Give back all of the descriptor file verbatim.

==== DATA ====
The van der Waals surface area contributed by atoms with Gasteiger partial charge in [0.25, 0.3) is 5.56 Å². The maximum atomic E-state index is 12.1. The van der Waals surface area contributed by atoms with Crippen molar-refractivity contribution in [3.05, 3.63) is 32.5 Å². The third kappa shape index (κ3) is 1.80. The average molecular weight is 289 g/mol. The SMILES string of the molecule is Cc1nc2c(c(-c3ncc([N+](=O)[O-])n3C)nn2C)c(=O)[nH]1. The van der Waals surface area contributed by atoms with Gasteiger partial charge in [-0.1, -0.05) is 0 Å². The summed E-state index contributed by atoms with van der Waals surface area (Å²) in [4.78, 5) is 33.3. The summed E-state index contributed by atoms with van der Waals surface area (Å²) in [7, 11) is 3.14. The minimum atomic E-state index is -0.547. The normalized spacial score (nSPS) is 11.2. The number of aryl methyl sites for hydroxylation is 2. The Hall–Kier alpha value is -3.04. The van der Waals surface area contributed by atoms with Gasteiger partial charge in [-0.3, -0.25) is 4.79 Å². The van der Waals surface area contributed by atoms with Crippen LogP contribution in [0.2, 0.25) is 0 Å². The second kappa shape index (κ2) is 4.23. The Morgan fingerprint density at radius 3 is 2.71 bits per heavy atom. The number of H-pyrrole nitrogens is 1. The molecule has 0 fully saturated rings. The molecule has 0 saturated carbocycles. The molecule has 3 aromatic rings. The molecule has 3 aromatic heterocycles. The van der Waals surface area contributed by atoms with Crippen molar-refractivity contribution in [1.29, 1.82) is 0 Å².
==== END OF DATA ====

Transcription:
The van der Waals surface area contributed by atoms with Gasteiger partial charge in [0.25, 0.3) is 5.56 Å². The maximum atomic E-state index is 12.1. The van der Waals surface area contributed by atoms with Crippen molar-refractivity contribution in [3.05, 3.63) is 32.5 Å². The third kappa shape index (κ3) is 1.80. The average molecular weight is 289 g/mol. The SMILES string of the molecule is Cc1nc2c(c(-c3ncc([N+](=O)[O-])n3C)nn2C)c(=O)[nH]1. The van der Waals surface area contributed by atoms with Gasteiger partial charge in [-0.1, -0.05) is 0 Å². The summed E-state index contributed by atoms with van der Waals surface area (Å²) in [4.78, 5) is 33.3. The summed E-state index contributed by atoms with van der Waals surface area (Å²) in [7, 11) is 3.14. The minimum atomic E-state index is -0.547. The normalized spacial score (nSPS) is 11.2. The number of aryl methyl sites for hydroxylation is 2. The Hall–Kier alpha value is -3.04. The van der Waals surface area contributed by atoms with Gasteiger partial charge in [-0.3, -0.25) is 4.79 Å². The van der Waals surface area contributed by atoms with Crippen LogP contribution in [0.2, 0.25) is 0 Å². The second kappa shape index (κ2) is 4.23. The Morgan fingerprint density at radius 3 is 2.71 bits per heavy atom. The number of H-pyrrole nitrogens is 1. The molecule has 0 fully saturated rings. The molecule has 0 saturated carbocycles. The molecule has 3 aromatic rings. The molecule has 3 aromatic heterocycles. The van der Waals surface area contributed by atoms with Crippen molar-refractivity contribution in [1.29, 1.82) is 0 Å².